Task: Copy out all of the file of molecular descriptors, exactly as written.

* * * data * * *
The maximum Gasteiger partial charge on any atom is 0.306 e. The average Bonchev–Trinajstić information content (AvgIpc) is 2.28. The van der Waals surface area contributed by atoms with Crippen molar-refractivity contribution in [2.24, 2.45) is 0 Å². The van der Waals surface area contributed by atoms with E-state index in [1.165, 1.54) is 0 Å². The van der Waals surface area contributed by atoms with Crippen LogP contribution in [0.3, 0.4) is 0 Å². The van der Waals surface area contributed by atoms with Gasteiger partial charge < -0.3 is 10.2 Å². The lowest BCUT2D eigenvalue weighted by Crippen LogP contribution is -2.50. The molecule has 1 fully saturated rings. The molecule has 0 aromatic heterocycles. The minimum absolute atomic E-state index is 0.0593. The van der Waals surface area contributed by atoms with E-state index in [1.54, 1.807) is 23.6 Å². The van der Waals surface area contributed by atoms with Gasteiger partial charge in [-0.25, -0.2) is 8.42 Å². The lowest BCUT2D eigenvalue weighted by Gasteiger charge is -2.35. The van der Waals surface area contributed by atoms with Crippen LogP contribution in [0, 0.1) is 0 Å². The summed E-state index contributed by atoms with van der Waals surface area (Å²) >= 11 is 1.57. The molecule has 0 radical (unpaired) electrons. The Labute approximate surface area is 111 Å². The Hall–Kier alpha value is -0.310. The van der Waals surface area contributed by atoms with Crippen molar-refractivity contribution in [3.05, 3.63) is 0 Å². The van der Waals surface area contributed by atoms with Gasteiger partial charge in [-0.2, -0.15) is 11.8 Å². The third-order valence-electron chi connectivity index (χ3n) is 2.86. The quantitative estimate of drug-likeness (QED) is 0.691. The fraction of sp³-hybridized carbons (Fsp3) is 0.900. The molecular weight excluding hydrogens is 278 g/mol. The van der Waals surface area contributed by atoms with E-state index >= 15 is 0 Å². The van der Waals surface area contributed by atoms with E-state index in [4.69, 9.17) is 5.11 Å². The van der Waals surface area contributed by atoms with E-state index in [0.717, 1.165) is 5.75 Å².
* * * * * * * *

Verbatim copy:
The maximum Gasteiger partial charge on any atom is 0.306 e. The average Bonchev–Trinajstić information content (AvgIpc) is 2.28. The van der Waals surface area contributed by atoms with Crippen molar-refractivity contribution in [2.24, 2.45) is 0 Å². The van der Waals surface area contributed by atoms with E-state index in [1.165, 1.54) is 0 Å². The van der Waals surface area contributed by atoms with Crippen LogP contribution in [0.3, 0.4) is 0 Å². The van der Waals surface area contributed by atoms with Gasteiger partial charge < -0.3 is 10.2 Å². The lowest BCUT2D eigenvalue weighted by Crippen LogP contribution is -2.50. The molecule has 1 fully saturated rings. The molecule has 0 aromatic heterocycles. The minimum absolute atomic E-state index is 0.0593. The van der Waals surface area contributed by atoms with E-state index in [1.54, 1.807) is 23.6 Å². The van der Waals surface area contributed by atoms with Gasteiger partial charge in [-0.25, -0.2) is 8.42 Å². The lowest BCUT2D eigenvalue weighted by Gasteiger charge is -2.35. The van der Waals surface area contributed by atoms with Crippen LogP contribution in [0, 0.1) is 0 Å². The summed E-state index contributed by atoms with van der Waals surface area (Å²) >= 11 is 1.57. The molecule has 0 radical (unpaired) electrons. The Labute approximate surface area is 111 Å². The Hall–Kier alpha value is -0.310. The van der Waals surface area contributed by atoms with Crippen molar-refractivity contribution in [3.05, 3.63) is 0 Å². The van der Waals surface area contributed by atoms with Gasteiger partial charge in [-0.2, -0.15) is 11.8 Å². The third-order valence-electron chi connectivity index (χ3n) is 2.86. The quantitative estimate of drug-likeness (QED) is 0.691. The fraction of sp³-hybridized carbons (Fsp3) is 0.900. The molecular weight excluding hydrogens is 278 g/mol. The van der Waals surface area contributed by atoms with E-state index >= 15 is 0 Å². The van der Waals surface area contributed by atoms with E-state index in [4.69, 9.17) is 5.11 Å². The van der Waals surface area contributed by atoms with E-state index in [0.717, 1.165) is 5.75 Å².